The HTC Windows Phone 8X has been one of the most popular Windows devices to come onto the market. It is a vibrant and character-filled phone that performs very well. The Samsung Active S is the Samsung offering of Windows. So, how do these two stack up on form, display, storage, processor, and so on?
Obviously, these phones run the same operating system seeing as manufacturers and developers cannot manipulate Windows, therefore, this assessment will look at how the two handsets perform on specifications and how they handle the platform.
The appearance and design
The Samsung Active S has dimensions of 137.2 X 70.5 X 8.7 and the Windows phone 8X is somewhat thicker but smaller at 132.4 X 66.2 X 10.1 mm. They are similar weights with the Samsung coming in at 135 grams and the HTC at 130 grams. The Samsung has rounded edges and is quintessentially Samsung. The HTC is more angular and perhaps brighter and more vivacious in personality.
I personally prefer the HTC, but I could see how others would prefer the Samsung. The build quality of both is good. However, I am not a great fan of the rubbery feel on the HTC or the plastic feel of the Samsung. Overall, I give this as a draw.
Samsung used their super AMOLED technology on this 4.8-inch screen. It delivers 306 inch pixel density compared to the Windows phone providing 342 ppi. For me, the HTC display is just slightly better and so I give the win on the display to the 4.3 inch Windows phone 8X.
The Samsung Active S certainly wins on this front as it has 16 Gigabyte and 32 Gigabyte variants, plus the ability to add a micros SD card of up to 32 Gigabytes. The Windows phone 8X comes with 16 Gigabytes of on-board storage, but no micro SD slot.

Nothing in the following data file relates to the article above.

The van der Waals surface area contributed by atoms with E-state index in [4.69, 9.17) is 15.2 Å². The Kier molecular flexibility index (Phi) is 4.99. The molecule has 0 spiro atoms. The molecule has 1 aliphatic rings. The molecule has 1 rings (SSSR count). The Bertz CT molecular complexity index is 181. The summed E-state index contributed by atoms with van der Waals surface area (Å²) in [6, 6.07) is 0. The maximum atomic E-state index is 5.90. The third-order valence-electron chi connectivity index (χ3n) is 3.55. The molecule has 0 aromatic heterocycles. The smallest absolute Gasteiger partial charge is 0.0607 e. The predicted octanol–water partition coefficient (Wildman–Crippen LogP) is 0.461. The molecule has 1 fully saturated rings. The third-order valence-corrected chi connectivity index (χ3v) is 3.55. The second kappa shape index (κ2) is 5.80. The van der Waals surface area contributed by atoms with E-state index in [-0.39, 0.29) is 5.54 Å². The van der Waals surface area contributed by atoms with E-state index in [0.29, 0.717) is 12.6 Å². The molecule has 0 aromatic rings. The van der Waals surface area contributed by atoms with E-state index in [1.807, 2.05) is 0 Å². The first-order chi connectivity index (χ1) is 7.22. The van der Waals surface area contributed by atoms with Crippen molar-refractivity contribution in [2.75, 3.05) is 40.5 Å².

On the processor, I give a draw as they both run a dual core Qualcomm S4 Snap Dragon processor with 1 Gigabyte of RAM. Both provide excellent performance and plenty to cater for the demands of the Microsoft operating system.
On the camera, both phones are very comparable taking similar quality pictures and having similar specifications. So, again, I give them a draw.
These phones are fairly even on many of the specifications we’ve looked at. Perhaps, the biggest downer between the two is that the HTC only has 16 Gigabytes of on-board storage. With 10% of phone users utilising more than this, they have straight away taken themselves out of competition for 10% of the consumer market. This is a big negative.
However, the design of the phone looks striking and attractive. It certainly will appeal to certain demographics. The Windows platform runs brilliantly on both phones and both HTC and Samsung have delivered the platform admirably considering they are relatively new manufacturers to the platform.
Overall, I would give them a draw, but I would choose the HTC based on its nicer appearance for me.
The 3 Network is driving down UK phone prices, along with T-Mobile, so it is worth looking at these two providers for either phone. Check out for Vodafone offers too as they were a late entrant with Windows 8. They were behind their competitors, introducing Windows 8 phones on 6th February. They will no doubt be looking to catch up with some nice deals.